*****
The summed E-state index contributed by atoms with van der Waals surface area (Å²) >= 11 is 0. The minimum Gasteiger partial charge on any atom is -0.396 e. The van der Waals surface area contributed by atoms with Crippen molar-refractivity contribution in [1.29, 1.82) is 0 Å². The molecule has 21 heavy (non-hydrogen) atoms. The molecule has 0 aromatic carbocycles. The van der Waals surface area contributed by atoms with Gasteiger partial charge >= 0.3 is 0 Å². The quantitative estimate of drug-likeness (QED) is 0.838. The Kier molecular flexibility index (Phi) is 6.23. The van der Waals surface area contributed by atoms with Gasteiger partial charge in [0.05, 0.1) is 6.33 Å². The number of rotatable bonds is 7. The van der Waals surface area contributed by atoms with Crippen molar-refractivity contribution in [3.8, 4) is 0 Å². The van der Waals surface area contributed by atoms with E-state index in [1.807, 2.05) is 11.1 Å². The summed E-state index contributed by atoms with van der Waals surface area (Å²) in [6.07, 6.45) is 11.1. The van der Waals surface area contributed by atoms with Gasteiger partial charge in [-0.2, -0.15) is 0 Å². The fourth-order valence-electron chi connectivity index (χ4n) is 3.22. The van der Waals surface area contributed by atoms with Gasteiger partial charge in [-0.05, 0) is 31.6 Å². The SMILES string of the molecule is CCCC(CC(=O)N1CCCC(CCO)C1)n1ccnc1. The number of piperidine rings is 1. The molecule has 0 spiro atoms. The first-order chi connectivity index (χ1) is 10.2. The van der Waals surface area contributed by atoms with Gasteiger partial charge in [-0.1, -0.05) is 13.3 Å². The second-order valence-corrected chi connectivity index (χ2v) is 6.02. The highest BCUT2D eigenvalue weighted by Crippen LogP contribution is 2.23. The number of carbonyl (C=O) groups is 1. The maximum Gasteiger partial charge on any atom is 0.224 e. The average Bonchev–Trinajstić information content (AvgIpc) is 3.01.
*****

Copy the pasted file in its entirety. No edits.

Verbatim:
The summed E-state index contributed by atoms with van der Waals surface area (Å²) >= 11 is 0. The minimum Gasteiger partial charge on any atom is -0.396 e. The van der Waals surface area contributed by atoms with Crippen molar-refractivity contribution in [1.29, 1.82) is 0 Å². The molecule has 21 heavy (non-hydrogen) atoms. The molecule has 0 aromatic carbocycles. The van der Waals surface area contributed by atoms with Gasteiger partial charge >= 0.3 is 0 Å². The quantitative estimate of drug-likeness (QED) is 0.838. The Kier molecular flexibility index (Phi) is 6.23. The van der Waals surface area contributed by atoms with Gasteiger partial charge in [0.05, 0.1) is 6.33 Å². The number of rotatable bonds is 7. The van der Waals surface area contributed by atoms with Crippen molar-refractivity contribution in [3.8, 4) is 0 Å². The van der Waals surface area contributed by atoms with E-state index in [1.807, 2.05) is 11.1 Å². The summed E-state index contributed by atoms with van der Waals surface area (Å²) in [6.07, 6.45) is 11.1. The van der Waals surface area contributed by atoms with Gasteiger partial charge in [-0.2, -0.15) is 0 Å². The fourth-order valence-electron chi connectivity index (χ4n) is 3.22. The van der Waals surface area contributed by atoms with Gasteiger partial charge in [-0.05, 0) is 31.6 Å². The SMILES string of the molecule is CCCC(CC(=O)N1CCCC(CCO)C1)n1ccnc1. The number of piperidine rings is 1. The molecule has 0 spiro atoms. The first-order chi connectivity index (χ1) is 10.2. The van der Waals surface area contributed by atoms with Gasteiger partial charge in [-0.1, -0.05) is 13.3 Å². The second-order valence-corrected chi connectivity index (χ2v) is 6.02. The highest BCUT2D eigenvalue weighted by Crippen LogP contribution is 2.23. The number of carbonyl (C=O) groups is 1. The maximum Gasteiger partial charge on any atom is 0.224 e. The average Bonchev–Trinajstić information content (AvgIpc) is 3.01.